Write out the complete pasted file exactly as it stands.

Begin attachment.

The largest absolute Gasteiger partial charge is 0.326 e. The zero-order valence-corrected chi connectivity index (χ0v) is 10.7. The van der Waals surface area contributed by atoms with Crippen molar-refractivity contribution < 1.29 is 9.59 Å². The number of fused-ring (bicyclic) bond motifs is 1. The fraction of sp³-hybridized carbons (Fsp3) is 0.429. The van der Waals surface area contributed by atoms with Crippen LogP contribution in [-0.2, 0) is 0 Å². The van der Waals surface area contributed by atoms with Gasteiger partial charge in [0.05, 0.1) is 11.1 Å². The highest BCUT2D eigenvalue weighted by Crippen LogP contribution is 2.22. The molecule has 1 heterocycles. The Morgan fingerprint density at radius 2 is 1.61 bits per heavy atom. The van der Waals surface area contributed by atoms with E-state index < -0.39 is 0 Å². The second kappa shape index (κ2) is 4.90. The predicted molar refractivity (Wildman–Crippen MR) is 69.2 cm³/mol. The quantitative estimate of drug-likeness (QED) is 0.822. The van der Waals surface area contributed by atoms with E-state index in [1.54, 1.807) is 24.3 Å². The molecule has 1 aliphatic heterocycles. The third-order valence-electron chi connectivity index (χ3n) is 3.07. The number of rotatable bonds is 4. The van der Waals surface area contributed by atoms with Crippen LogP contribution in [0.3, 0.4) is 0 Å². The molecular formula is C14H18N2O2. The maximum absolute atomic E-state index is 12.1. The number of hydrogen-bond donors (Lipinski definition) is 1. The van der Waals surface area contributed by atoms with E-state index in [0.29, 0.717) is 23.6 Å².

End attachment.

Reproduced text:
The largest absolute Gasteiger partial charge is 0.326 e. The zero-order valence-corrected chi connectivity index (χ0v) is 10.7. The van der Waals surface area contributed by atoms with Crippen molar-refractivity contribution < 1.29 is 9.59 Å². The number of fused-ring (bicyclic) bond motifs is 1. The fraction of sp³-hybridized carbons (Fsp3) is 0.429. The van der Waals surface area contributed by atoms with Crippen LogP contribution in [-0.2, 0) is 0 Å². The van der Waals surface area contributed by atoms with Gasteiger partial charge in [0.05, 0.1) is 11.1 Å². The highest BCUT2D eigenvalue weighted by Crippen LogP contribution is 2.22. The molecule has 1 heterocycles. The Morgan fingerprint density at radius 2 is 1.61 bits per heavy atom. The van der Waals surface area contributed by atoms with E-state index < -0.39 is 0 Å². The second kappa shape index (κ2) is 4.90. The predicted molar refractivity (Wildman–Crippen MR) is 69.2 cm³/mol. The quantitative estimate of drug-likeness (QED) is 0.822. The van der Waals surface area contributed by atoms with E-state index in [1.54, 1.807) is 24.3 Å². The molecule has 1 aliphatic heterocycles. The third-order valence-electron chi connectivity index (χ3n) is 3.07. The number of rotatable bonds is 4. The van der Waals surface area contributed by atoms with Crippen LogP contribution in [0.3, 0.4) is 0 Å². The molecular formula is C14H18N2O2. The maximum absolute atomic E-state index is 12.1. The number of hydrogen-bond donors (Lipinski definition) is 1. The van der Waals surface area contributed by atoms with E-state index in [0.29, 0.717) is 23.6 Å².